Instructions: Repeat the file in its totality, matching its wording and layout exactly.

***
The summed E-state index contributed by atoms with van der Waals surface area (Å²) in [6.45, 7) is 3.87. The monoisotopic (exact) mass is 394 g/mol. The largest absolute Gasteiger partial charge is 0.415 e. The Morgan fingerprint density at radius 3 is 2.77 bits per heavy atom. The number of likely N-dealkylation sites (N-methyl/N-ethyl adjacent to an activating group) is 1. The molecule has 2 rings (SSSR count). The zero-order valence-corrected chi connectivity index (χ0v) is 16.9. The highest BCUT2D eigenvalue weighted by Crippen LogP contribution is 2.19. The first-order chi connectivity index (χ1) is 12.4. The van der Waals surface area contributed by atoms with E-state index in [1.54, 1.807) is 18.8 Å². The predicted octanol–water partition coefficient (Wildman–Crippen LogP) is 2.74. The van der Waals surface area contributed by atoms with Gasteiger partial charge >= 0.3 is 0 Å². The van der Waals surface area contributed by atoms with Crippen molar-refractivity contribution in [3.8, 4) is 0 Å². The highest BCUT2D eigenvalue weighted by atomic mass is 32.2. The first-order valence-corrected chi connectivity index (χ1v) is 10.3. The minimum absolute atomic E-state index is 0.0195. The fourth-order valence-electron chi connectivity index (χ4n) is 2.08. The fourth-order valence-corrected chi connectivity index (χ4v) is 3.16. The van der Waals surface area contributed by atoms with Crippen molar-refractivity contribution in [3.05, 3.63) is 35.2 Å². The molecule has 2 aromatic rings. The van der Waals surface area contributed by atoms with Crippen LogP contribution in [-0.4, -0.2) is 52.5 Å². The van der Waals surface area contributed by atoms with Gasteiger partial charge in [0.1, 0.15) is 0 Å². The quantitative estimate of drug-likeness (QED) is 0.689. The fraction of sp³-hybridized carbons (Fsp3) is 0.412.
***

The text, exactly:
The summed E-state index contributed by atoms with van der Waals surface area (Å²) in [6.45, 7) is 3.87. The monoisotopic (exact) mass is 394 g/mol. The largest absolute Gasteiger partial charge is 0.415 e. The Morgan fingerprint density at radius 3 is 2.77 bits per heavy atom. The number of likely N-dealkylation sites (N-methyl/N-ethyl adjacent to an activating group) is 1. The molecule has 2 rings (SSSR count). The zero-order valence-corrected chi connectivity index (χ0v) is 16.9. The highest BCUT2D eigenvalue weighted by Crippen LogP contribution is 2.19. The first-order chi connectivity index (χ1) is 12.4. The van der Waals surface area contributed by atoms with E-state index in [1.54, 1.807) is 18.8 Å². The predicted octanol–water partition coefficient (Wildman–Crippen LogP) is 2.74. The van der Waals surface area contributed by atoms with Gasteiger partial charge >= 0.3 is 0 Å². The van der Waals surface area contributed by atoms with Crippen molar-refractivity contribution in [3.8, 4) is 0 Å². The highest BCUT2D eigenvalue weighted by atomic mass is 32.2. The first-order valence-corrected chi connectivity index (χ1v) is 10.3. The minimum absolute atomic E-state index is 0.0195. The fourth-order valence-electron chi connectivity index (χ4n) is 2.08. The fourth-order valence-corrected chi connectivity index (χ4v) is 3.16. The van der Waals surface area contributed by atoms with Crippen molar-refractivity contribution in [3.05, 3.63) is 35.2 Å². The molecule has 2 aromatic rings. The van der Waals surface area contributed by atoms with Crippen LogP contribution in [-0.4, -0.2) is 52.5 Å². The van der Waals surface area contributed by atoms with Gasteiger partial charge in [0.1, 0.15) is 0 Å². The quantitative estimate of drug-likeness (QED) is 0.689. The fraction of sp³-hybridized carbons (Fsp3) is 0.412.